3. Meanwhile, grind all the ingredients in the ‘To grind’ section in a mixie/blender using very little water(about 1 tbsp). The ground mixture should be mostly dry and not watery.
4. Once carrot becomes slightly soft, add the ground mixture to it and mix well.
5. Allow it to cook for another 5 mins and remove from stove.

Serve with rice and sambar or moru 🙂

Palakkad style Sambar(with coconut)

To some of you, it might sound little weird. Never heard of Sambar with coconut right? Well, that is the way we prepare sambar in our home town. Although I might have eaten this kind of sambar, almost all my life, I hadn’t realized the fact that mom prepares sambar in a different way than others until 3 years back. All credit to my total ignorance to cooking and the ingredients that make a delicious dish 😉

One day, I saw that mom was making some masala for Sambar and it had coconut. That is when I realized that she doesn’t use store bought sambar powder. Then that day, I felt a major difference in the taste too 😀 I immediately jotted down the ingredients that go in to make the masala from her. But I didn’t try it until Onam (A festival celebrated by people of Kerala) of 2011. Ever since, when I invite someone at home and I plan to make a Kerala meal, my Palakkadan Sambar holds an undisputed place in the menu. There is a reason for it too. So far, if there is one dish of mine, that every single person who has had it, has acknowledged me to be an expert of, that would be my Sambar, hands down 🙂 So here goes the recipe for the yummy Palakkad Sambar.


Note: Cup used for measurement is US measurement cup, 1 cup = 237 ml

Toor dal(yellow dal) – 1 cup
Grated coconut – heaped 1/2 cup
Shallots – 5 or 6 nos
Fenugreek seeds – 8-10 nos(little less than 1/4 tsp)
Asafoetida – 1/2 inch piece or 1/2 tsp
Tamarind – 2 inch piece
(If you are using tamarind extract – 1/2 tsp)
Turmeric powder – 1/2 tsp
Red chilli powder – 1.5 tsp
Coriander powder – 3 tsp
Mustard seeds – 1/2 tsp
Curry leaves – 2 strands
Coriander leaves – 3 strands
Dry red chilli – 2 nos
Oil – 1 tbsp
Cut mixed vegetables(Carrots, Drumstick, Okra, Brinjal, Beans, Potato, Raw banana etc are the vegetables you could use) – roughly 1.25 cups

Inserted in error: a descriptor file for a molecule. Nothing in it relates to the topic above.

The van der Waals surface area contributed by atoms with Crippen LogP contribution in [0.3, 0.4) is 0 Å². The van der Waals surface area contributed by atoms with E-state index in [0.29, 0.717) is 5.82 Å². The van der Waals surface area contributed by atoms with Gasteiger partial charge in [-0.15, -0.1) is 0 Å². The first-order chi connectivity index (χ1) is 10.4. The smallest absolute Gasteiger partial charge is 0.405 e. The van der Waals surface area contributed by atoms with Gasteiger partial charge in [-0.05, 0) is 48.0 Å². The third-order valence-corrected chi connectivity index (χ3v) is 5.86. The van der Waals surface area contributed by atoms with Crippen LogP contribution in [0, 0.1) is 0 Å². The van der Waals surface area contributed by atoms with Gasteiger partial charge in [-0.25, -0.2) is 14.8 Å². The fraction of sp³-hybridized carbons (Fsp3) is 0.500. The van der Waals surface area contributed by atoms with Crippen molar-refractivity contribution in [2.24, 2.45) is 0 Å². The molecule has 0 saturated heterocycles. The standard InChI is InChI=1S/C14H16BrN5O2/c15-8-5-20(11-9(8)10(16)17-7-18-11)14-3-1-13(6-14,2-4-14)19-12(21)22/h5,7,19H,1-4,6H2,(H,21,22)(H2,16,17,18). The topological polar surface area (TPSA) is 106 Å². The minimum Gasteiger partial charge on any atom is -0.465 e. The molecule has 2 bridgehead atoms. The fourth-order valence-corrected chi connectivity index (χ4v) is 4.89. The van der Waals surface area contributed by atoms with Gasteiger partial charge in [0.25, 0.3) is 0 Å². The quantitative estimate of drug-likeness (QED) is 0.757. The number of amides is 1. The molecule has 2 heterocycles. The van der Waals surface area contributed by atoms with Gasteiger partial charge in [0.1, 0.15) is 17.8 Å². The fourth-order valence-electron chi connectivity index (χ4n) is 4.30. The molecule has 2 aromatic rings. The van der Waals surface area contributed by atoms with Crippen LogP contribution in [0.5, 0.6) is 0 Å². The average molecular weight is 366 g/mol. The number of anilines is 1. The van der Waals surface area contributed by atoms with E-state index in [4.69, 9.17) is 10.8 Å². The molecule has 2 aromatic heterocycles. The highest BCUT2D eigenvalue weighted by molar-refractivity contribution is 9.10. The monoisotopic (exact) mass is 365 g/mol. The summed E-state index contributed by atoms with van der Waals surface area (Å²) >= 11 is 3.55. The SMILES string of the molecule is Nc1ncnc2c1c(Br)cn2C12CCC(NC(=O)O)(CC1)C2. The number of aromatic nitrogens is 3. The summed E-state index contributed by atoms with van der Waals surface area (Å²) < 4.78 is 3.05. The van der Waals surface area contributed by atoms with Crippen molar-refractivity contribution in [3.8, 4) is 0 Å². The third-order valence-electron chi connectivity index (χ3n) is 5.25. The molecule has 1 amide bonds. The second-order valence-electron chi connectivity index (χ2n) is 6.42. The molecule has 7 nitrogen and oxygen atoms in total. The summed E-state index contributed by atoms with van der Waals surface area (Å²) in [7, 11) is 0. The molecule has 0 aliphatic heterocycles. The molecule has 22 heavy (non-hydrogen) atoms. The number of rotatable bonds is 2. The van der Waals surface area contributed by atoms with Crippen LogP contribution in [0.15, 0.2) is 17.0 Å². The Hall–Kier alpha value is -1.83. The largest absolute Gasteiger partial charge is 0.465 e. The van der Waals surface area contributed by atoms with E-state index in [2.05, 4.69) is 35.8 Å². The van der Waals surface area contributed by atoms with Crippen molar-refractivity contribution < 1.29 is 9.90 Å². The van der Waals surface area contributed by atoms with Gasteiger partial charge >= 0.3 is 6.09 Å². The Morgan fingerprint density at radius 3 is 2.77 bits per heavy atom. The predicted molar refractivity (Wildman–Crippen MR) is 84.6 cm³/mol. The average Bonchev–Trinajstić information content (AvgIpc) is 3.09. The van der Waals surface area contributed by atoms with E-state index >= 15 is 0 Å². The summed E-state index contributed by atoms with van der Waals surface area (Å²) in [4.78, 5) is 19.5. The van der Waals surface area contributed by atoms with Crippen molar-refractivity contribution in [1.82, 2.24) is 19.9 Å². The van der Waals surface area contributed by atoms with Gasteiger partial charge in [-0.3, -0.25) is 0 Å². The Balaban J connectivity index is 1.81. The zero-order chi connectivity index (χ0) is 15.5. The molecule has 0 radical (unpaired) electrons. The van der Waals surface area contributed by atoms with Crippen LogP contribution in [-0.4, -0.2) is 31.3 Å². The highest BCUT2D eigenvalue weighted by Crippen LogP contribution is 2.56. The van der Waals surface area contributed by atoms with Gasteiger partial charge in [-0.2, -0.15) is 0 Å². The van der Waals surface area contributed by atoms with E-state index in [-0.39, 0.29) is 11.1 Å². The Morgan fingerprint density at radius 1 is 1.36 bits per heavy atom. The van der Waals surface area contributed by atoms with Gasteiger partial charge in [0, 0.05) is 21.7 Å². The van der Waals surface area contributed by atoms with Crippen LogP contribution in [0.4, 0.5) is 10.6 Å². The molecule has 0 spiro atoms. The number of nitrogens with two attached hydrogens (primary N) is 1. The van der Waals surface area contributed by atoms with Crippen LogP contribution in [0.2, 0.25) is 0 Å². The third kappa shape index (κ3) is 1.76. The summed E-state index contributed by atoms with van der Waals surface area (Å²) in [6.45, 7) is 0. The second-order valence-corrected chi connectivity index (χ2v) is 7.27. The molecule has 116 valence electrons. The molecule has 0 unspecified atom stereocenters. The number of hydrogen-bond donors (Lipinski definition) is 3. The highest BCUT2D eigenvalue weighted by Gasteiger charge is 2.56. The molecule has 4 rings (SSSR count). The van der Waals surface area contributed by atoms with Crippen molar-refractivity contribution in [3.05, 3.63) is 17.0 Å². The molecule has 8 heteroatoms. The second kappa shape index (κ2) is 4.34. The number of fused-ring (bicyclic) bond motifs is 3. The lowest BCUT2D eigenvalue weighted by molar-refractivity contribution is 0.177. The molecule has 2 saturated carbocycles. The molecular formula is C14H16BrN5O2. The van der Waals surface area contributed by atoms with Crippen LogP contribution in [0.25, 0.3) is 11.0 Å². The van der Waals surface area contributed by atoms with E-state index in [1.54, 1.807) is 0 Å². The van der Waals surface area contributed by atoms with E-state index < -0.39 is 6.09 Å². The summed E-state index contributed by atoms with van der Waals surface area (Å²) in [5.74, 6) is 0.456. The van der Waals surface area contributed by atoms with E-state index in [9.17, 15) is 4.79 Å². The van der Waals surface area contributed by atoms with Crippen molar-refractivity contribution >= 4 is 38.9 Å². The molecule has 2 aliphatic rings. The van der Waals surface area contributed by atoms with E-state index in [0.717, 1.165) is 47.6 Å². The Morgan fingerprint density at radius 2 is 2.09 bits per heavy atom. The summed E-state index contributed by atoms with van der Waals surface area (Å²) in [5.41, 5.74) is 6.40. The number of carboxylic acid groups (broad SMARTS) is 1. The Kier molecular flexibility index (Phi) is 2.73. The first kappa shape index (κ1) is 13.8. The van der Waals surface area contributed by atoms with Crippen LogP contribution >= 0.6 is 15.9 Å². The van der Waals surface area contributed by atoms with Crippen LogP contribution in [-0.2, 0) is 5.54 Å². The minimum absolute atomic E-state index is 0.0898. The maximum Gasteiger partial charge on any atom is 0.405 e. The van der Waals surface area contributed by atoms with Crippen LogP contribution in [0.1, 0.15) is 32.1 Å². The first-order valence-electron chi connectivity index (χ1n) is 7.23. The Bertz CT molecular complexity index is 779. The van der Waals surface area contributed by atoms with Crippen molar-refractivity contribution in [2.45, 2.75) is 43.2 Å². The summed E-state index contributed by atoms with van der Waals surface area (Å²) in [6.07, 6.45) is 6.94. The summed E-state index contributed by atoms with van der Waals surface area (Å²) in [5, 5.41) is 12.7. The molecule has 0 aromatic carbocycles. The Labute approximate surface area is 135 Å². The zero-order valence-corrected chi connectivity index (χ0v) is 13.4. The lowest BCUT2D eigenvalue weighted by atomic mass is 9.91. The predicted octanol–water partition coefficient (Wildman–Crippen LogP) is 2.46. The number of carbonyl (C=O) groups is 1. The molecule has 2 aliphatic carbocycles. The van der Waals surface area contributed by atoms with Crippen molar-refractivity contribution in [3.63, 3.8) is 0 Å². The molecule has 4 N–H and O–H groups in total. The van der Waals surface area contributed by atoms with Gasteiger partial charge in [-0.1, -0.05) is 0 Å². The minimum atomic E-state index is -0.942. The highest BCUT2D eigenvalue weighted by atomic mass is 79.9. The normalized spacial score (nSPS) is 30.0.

Tomato – 1 nos
Salt – to taste (apprx. 3/4 tsp)


1. Soak toor dal in water for sometime, say 30 mins. Boil it in cooker and give 3 whistles. Keep aside for using later. Mash the cooked dal to form a thick smooth paste.
(For those who do not know how much quantity of water to use to boil the dal, use 1:1.5 ration of dal vs water)
2. Soak the tamarind in warm water. Keep aside for use later.
3. In a pan, heat 1 tsp oil. Keep medium heat and add the fenugreek seeds and asafoetida and let it fry well. Asafoetida will become white/grey in color once it fries. If you are using asafoetida powder, it should become light brown.
4. Add coconut and shallots to the pan. Keep stirring it occasionally as you fry these. Fry till coconut becomes light brown and shallots loose its crunchiness.
5. To this add coriander powder and 1 tsp red chilli powder. Fry for few seconds till a nice aroma of the fried masala is released. Frying it for longer will burn the red chilli powder.
6. Now once this mixture cools down, grind it to a fine thick paste using water as required.
7. In a sauce pan or a steel vessel, boil 4 cups of water. Put the vegetables, remaining(1/2 tsp) of red chilli powder, turmeric powder and 1 strand of curry leaves to the boiled water and let it cook.
Note: Put vegetables that need more time to boil first(like drumstick, yam or carrot; followed by the ones that need lesser time when compared(like brinjal, okra etc)
8. Once the vegetables are half done, add sliced tomatoes and let it boil.
9. Once the vegetables are cooked, add the tamarind extract to it.
10. Once it boils well, add the boiled toor dal and mix well. Let it boil well too.
11. Now add the ground coconut masala and salt. Mix well and let it boil for sometime. You can add water to bring the gravy to the consistency you prefer.
12. Once it boils, keep aside and prepare the tempering.
13. In a pan, heat the remaining oil. Add mustard seeds, let it splutter. Then add broken red chillies and curry leaves to it. Switch off the stove and add this tempering to the sambar.
14. Garnish with some chopped coriander leaves and delicious palakkad sambar is ready.

Serve with rice or idli or dosa.